Kaspersky Lab discovers Grabit, small and mid-sized businesses targeted

A cyber-spying campaign “Grabit” has been discovered by the Kaspersky Lab that can steal about 10000 files from small and medium-sized businesses in areas like chemicals, nanotechnology, education, agriculture, media and construction in Thailand, India and the United States.


Ido Noar, Kaspersky Lab's Senior Security Researcher from the Global Research and Analysis team mentioned that a simple Grabit keylogger was found to be sustaining thousands of victim account credentials from hundreds of infected systems on the May 15.

The virus finds its feet when a user receives an email with an attachment that is a Microsoft Office Word (.doc) file. The user clicks to download it and the Grabit is delivered to the machine from a remote server.

Due to the activeness of Grabit, it is important for the users to check the network for ensuring safety in the system.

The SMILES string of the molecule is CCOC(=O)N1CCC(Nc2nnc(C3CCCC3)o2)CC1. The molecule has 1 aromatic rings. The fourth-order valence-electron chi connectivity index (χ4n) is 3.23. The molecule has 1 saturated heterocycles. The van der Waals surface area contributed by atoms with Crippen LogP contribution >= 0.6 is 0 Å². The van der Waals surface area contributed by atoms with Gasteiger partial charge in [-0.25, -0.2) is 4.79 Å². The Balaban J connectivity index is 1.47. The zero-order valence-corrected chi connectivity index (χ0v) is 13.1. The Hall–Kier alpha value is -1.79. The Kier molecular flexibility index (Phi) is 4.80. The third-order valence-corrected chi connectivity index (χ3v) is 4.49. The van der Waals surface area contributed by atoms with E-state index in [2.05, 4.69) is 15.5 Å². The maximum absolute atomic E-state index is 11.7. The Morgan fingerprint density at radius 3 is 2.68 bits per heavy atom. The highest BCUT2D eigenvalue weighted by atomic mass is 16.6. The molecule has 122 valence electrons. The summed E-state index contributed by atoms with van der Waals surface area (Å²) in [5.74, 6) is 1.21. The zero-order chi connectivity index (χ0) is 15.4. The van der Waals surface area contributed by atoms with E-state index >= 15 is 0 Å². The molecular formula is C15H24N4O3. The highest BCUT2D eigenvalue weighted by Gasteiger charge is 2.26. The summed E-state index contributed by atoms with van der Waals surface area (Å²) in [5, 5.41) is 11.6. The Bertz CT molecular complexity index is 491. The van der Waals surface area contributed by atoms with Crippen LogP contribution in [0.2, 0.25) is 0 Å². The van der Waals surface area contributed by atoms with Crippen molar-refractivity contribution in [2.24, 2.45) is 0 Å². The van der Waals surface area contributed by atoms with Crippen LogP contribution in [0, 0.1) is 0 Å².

HawkEye keylogger, a commercial spying tool from Hawk Eye Products and a configuration module containing a number of Remote Administration Tools (RATs) are used by the attackers to control their victims.


Kaspersky lab revealed that 2,887 passwords, 1,053 emails and 3,023 usernames from 4,928 different hosts including Faceook, Twitter, Skype and LinkedIn were stolen by a keylogger in merely one of the command-and-control servers.
To protect against Grabit, Kaspersky Lab has recommend businesses to follow these rules:
·         Check this location C:\Users\<PC-NAME>\AppData\Roaming\Microsoft. If it contains executable files, you might be infected with the malware.
·         The Windows System Configurations should not contain a grabit1.exe in the startup table. Run "msconfig" and ensure that it is clean from grabit1.exe records.
·         Do not open attachments and links from people you don't know. If you can't open it, don't forward it to others - call for the support of an IT administrator.
·         Use an advanced, up-to-date anti-malware solution, and always follow the AV task list for suspicious processes.
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